First, my apologies to you Episyllogists for this submission being a day behind schedule. Life’s been busy. I hope it creates enough of a buzz to compensate for its lateness.
In this series of posts so far, I’ve explored a number of ways in which our moral beliefs appear, very surprisingly, to be caused or at least strongly influenced by morally irrelevant factors. My point in posting all these things is not to point out how some other people get things wrong (we all seem prone to these influences) or to present an interesting quirk of human nature to smile at for a few minutes. Rather, I’ve been presenting these things because they seem to point quite clearly to a very serious problem with our moral thinking: not the moral thinking of other cultures, or of mindless people in our culture whom we can look down on, but my moral thinking and yours, personally.
Before I add another item to the pile of evidence today, I’d like to present the main concern in the form of a brief argument:
1. There is ample empirical evidence for the view that our moral beliefs are determined (or, at least, strongly influenced) by morally irrelevant factors.
2. If our moral beliefs are determined or strongly influenced by morally irrelevant factors, then they are untrustworthy.
C. Therefore, our moral beliefs are untrustworthy.
I really don’t want to accept the conclusion of that argument, and I suspect you don’t, either. But how can we rationally avoid the conclusion? This is what I’ve been hoping to discover by making these posts.
Now for today’s discussion. According to a moral view I think we all feel is correct, we humans have learned something about morality over our millennia on this planet. True, our learning has been slow and unsteady; but the general trend has been from an objectively worse understanding of morality to an objectively better one. Two examples of this are commonly cited:
1. Slavery. Throughout much of history, it has been common in more or less all cultures for some people to ‘own’ other people after buying them, defeating them in battle, etc. But we’ve come to see that this is objectively morally repugnant, and this discovery has gradually led to an elimination of slavery (or at least to the fairly universal view that we ought not have slaves).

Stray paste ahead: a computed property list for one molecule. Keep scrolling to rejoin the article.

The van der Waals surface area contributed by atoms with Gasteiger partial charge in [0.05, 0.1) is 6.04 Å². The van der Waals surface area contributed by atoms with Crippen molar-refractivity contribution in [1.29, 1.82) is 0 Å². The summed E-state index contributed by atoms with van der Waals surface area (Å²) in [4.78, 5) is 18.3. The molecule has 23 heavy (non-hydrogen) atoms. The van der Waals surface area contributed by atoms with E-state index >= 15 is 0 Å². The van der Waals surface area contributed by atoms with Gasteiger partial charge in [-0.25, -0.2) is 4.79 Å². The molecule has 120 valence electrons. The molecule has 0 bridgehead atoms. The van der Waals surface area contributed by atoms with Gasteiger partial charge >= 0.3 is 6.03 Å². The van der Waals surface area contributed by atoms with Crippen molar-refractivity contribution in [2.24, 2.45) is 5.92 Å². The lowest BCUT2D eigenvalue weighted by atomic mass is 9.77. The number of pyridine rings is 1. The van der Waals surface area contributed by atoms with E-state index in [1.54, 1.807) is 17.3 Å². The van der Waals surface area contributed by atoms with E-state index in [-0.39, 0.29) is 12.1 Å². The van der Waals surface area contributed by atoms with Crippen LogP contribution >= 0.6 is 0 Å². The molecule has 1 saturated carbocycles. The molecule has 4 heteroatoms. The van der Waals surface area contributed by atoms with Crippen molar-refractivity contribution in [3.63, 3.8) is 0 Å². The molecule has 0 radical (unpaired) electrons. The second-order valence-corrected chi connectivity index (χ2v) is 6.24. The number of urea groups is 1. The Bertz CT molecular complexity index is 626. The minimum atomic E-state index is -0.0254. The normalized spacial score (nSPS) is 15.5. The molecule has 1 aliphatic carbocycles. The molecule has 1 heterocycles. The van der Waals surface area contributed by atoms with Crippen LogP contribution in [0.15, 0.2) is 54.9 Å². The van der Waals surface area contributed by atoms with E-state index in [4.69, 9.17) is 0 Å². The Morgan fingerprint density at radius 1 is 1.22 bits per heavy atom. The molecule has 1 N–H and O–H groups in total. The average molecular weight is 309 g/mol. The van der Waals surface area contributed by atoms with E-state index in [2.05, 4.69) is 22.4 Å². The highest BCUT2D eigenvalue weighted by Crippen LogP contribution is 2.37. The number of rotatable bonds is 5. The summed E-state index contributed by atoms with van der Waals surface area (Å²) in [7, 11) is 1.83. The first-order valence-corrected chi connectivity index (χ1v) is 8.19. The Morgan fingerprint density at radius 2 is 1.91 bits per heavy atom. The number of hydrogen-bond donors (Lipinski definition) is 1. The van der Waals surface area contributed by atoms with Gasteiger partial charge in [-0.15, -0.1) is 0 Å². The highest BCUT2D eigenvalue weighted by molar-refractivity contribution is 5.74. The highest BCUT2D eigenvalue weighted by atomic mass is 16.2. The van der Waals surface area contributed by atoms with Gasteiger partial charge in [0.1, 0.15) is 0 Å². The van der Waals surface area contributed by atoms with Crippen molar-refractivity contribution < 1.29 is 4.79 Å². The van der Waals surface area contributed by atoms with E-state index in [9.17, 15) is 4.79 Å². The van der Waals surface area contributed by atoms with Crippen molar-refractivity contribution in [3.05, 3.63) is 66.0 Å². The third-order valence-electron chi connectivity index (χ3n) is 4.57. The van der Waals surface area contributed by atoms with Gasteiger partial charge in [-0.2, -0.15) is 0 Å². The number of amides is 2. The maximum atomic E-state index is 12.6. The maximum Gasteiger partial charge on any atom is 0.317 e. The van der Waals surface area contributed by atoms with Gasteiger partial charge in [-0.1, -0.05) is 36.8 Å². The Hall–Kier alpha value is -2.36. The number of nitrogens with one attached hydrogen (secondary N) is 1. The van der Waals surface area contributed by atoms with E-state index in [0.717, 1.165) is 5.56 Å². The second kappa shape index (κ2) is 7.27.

2. Cannibalism. Many early peoples seem to have killed and eaten other humans, particularly in the context of warfare. A member of the opposing tribe would be captured in some skirmish, taken back to the camp, cooked, and eaten. There is no reason to think that this was considered shameful behavior, and even the Aztecs performed human sacrifices quite openly and avidly. But cannibalism is objectively morally repugnant, and we have gradually come to understand this almost universally. Aside from the possibility of a few isolated holdouts of traditional tribes on the Solomon Islands and in Papua New Guinea, no culture today endorses or practices cannibalism.
Our shifting views on both cannibalism and slavery seem to be examples of objective moral progress. On the other hand, I explained last week that changes in attitudes toward slavery might have to do with our perception of the climate and the demands of industrialization rather than our moral perception. That should have been deeply disturbing news to any believers in reliable moral knowledge, as it was to me! And now, we have cannibalism to consider as well as slavery. Surely, the only plausible reason we would change our minds about the morality of cannibalism would have to be the unavoidable moral wrongness of it. Or would it?